Friday, April 10, 2015

chaplaincy series: Living human document

When I first entered seminary, I was astounded by the infinite deepness and richness of biblical texts. The construction of these texts was humbling and infinitely complex. I loved looking in my Greek Bible, because it had notations that indicated thousands of manuscript fragments that compose the greater whole.  It was in this way that I fell in love with scripture.

These days, I am working with a different kind of scripture, the living human document. I am humbled by the richness of the fragments of experience that make up the "texts" of my patients. My patients are infinitely complex.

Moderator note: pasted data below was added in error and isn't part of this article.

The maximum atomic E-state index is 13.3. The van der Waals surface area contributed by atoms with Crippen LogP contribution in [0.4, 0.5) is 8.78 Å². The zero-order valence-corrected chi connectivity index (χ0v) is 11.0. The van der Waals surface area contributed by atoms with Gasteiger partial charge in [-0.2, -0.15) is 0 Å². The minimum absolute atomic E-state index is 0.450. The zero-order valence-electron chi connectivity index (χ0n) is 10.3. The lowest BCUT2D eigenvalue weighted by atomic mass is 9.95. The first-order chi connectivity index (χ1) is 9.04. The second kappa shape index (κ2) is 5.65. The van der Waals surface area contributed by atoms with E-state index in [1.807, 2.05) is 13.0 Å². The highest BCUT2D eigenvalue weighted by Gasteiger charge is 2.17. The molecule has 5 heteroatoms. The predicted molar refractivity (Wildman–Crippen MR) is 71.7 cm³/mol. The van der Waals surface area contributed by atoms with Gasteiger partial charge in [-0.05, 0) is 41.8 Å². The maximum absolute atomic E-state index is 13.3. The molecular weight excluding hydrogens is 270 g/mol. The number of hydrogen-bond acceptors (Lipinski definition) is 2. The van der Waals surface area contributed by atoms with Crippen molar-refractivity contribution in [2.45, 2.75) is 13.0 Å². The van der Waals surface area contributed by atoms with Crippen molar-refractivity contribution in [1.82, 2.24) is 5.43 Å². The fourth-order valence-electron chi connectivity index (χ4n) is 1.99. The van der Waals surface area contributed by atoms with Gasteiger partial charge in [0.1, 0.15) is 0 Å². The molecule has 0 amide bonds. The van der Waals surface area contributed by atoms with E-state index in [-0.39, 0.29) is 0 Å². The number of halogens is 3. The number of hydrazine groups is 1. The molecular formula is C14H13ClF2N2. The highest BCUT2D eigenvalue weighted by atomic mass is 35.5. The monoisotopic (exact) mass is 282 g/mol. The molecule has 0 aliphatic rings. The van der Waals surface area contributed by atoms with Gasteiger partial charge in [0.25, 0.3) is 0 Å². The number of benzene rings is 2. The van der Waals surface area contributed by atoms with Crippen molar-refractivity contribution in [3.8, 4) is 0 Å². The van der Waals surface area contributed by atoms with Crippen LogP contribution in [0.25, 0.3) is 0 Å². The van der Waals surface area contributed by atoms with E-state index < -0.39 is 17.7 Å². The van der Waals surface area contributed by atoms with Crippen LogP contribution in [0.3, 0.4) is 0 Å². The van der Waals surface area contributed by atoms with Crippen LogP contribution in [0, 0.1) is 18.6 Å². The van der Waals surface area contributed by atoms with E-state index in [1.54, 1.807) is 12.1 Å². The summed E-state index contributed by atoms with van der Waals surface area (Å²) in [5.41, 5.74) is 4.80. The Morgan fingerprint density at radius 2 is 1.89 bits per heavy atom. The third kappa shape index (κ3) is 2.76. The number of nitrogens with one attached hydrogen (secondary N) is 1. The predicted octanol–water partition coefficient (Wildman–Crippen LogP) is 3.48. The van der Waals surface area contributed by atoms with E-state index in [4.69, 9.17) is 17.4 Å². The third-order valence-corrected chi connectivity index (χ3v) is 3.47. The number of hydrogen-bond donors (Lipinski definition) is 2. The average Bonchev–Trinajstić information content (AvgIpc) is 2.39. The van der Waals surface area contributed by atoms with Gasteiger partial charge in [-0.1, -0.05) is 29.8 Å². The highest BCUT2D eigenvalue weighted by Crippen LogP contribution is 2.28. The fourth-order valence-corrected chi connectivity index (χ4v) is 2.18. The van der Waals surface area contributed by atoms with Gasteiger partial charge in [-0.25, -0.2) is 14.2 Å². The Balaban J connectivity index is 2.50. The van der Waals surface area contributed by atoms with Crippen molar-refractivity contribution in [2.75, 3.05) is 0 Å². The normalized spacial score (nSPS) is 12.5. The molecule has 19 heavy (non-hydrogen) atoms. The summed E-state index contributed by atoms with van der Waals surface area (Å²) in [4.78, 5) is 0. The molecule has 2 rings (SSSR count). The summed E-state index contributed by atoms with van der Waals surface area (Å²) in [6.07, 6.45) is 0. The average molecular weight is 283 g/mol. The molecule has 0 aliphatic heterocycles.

In spending time walking alongside my patients, I get to have a glimpse into reading the many books and chapters that compose them.  It is also with this view of the living human document that the understanding that our patients have things to teach us emerges.  There is no predictable trajectory of grief or loss or trauma or spiritual angst. There are assessments that I can make, based on what I observe and hear, but there are no diagnoses in chaplaincy. There are certainly themes and commonalities, but every person is a new story.

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